Where is your organic clothing made?

When I answer that my clothing is organic and eco-friendly, people often ask me where it’s made. My answer often gets a negative response, and I understand why.

I believe that, even though this is a view that is based on the desire to make a positive change, it’s not the right path to take. Here are some of my reasons for my belief:

First, the apparel market is driven by the consumer, with cheap fashion and throw-away clothing being at the heart of this demand. In order to meet consumer demand, large corporations moved overseas where wages and labour laws were cheaper. The apparel industry has been firmly established in third-world countries such as China, India, Bangladesh and others. Close to 70% of the US apparel imports, valued at more than 30 billion dollars, come from these countries.

We created this exploitation by demanding cheap fashions that are thrown away. By turning away from this industry by “buying local”, are we not abandoning those who are already poor and rely solely on the clothing industry for their income?
We must not abandon these workers in the third world, but rather support them. Use our purchasing power to say NO to child labor, NO to wage exploitation and NO to unsafe working conditions.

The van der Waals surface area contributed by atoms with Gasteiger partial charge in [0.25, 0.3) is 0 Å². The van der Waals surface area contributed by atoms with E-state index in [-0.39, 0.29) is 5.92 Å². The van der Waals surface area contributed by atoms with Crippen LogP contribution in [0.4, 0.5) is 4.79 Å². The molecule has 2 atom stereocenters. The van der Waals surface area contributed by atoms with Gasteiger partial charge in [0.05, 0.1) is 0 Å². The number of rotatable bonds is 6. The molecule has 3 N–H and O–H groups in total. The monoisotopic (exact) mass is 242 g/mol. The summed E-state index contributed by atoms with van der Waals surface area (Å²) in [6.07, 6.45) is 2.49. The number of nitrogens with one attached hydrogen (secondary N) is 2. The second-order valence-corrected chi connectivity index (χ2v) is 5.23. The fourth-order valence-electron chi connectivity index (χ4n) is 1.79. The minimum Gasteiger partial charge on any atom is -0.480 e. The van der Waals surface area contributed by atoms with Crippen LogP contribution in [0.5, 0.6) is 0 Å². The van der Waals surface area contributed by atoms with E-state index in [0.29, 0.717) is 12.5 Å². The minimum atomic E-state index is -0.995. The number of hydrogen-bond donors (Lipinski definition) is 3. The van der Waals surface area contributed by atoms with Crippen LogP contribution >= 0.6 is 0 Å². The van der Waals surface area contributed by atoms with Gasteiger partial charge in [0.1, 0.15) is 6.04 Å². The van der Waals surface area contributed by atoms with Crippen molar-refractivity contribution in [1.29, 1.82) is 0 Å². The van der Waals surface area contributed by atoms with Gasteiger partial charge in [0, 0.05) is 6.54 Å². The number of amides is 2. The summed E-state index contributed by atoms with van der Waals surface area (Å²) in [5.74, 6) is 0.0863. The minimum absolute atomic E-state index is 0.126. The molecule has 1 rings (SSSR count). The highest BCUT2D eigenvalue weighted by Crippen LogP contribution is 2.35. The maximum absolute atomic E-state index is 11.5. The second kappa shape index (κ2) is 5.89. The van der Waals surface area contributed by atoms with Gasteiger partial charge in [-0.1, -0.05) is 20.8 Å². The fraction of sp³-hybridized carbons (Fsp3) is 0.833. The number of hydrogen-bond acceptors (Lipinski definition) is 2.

by choosing to purchase organic and fair trade clothing we provide these workers with the tools they need to break the cycle of poverty. We give their children the hope that the future holds. This is why i support and fully endorse the work of companies and individuals from the third world that are trying to clean the apparel industry by adopting organic and fair-trade practices.

What about the environmental costs of shipping these goods overseas? Many LCAs (life cycle analyses) have been done on the environmental impact of manufacturing clothing. The reality is that only 3% of energy used to manufacture a piece of clothing comes from transport.

Have our efforts been successful? Absolutely. Sri Lanka is a prime example of a country that has been at the forefront in adopting fair trade and organic manufacturing. In Sri Lanka, the apparel industry employs over 300,000 people, 90% of which are women. In countries such as Sri Lanka, even small gains have a big impact on the lives of these people.
The question shouldn’t be, “Where is it made?” The question is – Is it organic and fairtrade?

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